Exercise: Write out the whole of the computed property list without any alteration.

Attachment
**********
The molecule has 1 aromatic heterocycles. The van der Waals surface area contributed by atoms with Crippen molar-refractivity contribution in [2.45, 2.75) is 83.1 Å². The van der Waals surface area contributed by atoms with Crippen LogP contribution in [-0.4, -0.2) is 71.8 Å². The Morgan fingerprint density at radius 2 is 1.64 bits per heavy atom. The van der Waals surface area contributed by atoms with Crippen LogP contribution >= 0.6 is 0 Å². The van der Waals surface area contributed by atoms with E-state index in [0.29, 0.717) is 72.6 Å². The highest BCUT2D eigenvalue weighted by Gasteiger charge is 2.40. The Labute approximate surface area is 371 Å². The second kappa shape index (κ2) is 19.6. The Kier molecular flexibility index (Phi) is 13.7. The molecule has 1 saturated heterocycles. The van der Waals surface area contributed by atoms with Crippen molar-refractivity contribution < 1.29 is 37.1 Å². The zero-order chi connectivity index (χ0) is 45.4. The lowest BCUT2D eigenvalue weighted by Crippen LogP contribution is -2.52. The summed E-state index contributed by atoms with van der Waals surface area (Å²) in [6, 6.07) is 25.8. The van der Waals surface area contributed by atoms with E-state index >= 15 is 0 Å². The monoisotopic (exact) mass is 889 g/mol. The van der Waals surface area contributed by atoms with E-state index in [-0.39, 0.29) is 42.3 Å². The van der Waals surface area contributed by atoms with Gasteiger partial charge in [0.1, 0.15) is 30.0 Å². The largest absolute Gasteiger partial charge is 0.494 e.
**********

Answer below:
The molecule has 1 aromatic heterocycles. The van der Waals surface area contributed by atoms with Crippen molar-refractivity contribution in [2.45, 2.75) is 83.1 Å². The van der Waals surface area contributed by atoms with Crippen LogP contribution in [-0.4, -0.2) is 71.8 Å². The Morgan fingerprint density at radius 2 is 1.64 bits per heavy atom. The van der Waals surface area contributed by atoms with Crippen LogP contribution >= 0.6 is 0 Å². The van der Waals surface area contributed by atoms with E-state index in [0.29, 0.717) is 72.6 Å². The highest BCUT2D eigenvalue weighted by Gasteiger charge is 2.40. The Labute approximate surface area is 371 Å². The second kappa shape index (κ2) is 19.6. The Kier molecular flexibility index (Phi) is 13.7. The molecule has 1 saturated heterocycles. The van der Waals surface area contributed by atoms with Crippen molar-refractivity contribution < 1.29 is 37.1 Å². The zero-order chi connectivity index (χ0) is 45.4. The lowest BCUT2D eigenvalue weighted by Crippen LogP contribution is -2.52. The summed E-state index contributed by atoms with van der Waals surface area (Å²) in [6, 6.07) is 25.8. The van der Waals surface area contributed by atoms with E-state index >= 15 is 0 Å². The monoisotopic (exact) mass is 889 g/mol. The van der Waals surface area contributed by atoms with E-state index in [-0.39, 0.29) is 42.3 Å². The van der Waals surface area contributed by atoms with Gasteiger partial charge in [0.1, 0.15) is 30.0 Å². The largest absolute Gasteiger partial charge is 0.494 e.